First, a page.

When Abraham Lincoln signed the Emancipation Proclamation, he set in motion a series of events that changed the course of American history. Since then, African Americans have worked tirelessly to achieve equality between the races and bring new meaning to the phrase All men are created equal. Free at Last is a graphic history focusing how slaves responded to their new freedom. It also chronicles the obstacles to emancipation. Free at Last is a wonderful way for reluctant readers to learn about this important period in history.
Caroline learns the meaning of freedom while struggling to maintain the family cotton plantation during the Civil War.
Rifle barrels pointed at the family as they stepped into the open. Tilly cowered behind her father. "We're headed for St. Augustine," Kwaku explained. The men lowered their guns. "Where are you from?" one of them asked. "Are you runaways?" "Please let us go on our way," Catbird begged. "Get in the wagon," the man said. "These men are armed," Kwaku said quietly. "We must do as we are told." When everyone was aboard, the wagon rumbled on down the road. They were headed away from St. Augustine and their chance for freedom.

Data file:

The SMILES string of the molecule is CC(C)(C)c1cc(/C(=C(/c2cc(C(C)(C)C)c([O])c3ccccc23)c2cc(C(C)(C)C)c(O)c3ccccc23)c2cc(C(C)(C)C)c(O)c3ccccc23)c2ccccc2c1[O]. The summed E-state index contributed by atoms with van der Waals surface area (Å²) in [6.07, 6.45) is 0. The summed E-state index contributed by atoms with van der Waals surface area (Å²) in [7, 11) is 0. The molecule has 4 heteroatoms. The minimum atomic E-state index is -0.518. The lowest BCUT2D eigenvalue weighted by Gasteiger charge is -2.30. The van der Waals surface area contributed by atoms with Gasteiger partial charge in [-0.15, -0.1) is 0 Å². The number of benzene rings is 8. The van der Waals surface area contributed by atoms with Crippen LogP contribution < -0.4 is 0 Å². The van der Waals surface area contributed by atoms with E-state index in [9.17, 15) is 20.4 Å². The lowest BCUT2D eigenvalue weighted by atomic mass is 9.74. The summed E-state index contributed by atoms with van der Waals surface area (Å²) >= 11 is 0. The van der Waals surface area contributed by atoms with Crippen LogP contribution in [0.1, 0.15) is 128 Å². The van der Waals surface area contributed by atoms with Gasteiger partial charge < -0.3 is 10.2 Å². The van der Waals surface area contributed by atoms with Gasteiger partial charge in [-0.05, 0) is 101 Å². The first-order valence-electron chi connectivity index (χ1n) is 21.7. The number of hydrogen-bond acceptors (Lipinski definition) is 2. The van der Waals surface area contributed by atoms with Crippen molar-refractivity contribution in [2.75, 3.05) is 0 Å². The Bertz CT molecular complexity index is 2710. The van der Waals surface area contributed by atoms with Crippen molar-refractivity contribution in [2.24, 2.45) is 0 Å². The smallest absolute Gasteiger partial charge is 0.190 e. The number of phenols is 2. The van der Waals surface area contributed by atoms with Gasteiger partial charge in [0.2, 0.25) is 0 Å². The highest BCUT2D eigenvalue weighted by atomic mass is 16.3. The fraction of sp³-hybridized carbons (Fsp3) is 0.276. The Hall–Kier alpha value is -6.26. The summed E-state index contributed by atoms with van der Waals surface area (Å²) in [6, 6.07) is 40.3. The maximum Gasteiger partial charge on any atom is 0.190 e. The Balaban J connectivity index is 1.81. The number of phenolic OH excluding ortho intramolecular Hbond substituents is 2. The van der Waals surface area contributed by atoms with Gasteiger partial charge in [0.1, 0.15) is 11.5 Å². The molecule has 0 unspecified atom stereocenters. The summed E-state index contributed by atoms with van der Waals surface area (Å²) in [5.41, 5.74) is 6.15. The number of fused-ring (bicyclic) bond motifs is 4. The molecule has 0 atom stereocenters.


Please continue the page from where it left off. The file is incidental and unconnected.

After Byron receives a whipping for stealing a ham for his pregnant wife and she dies giving birth to twins, Byron decides to escape slavery via the Underground Railroad.
African American twin brothers, one a slave on a Virginia plantation and one a free man in Pennsylvania, are reunited after years of separation when they accompany soldiers on opposing sides of the Civil War.
Young Sam Clemens and his friend Tom Blankenship suspect Tom's brother, Bence, has found their secret buried treasure and is involved in stealing slaves.
Tall Shadow struggles with his desire to adopt the white man's ways and his father's wish to maintain their culture.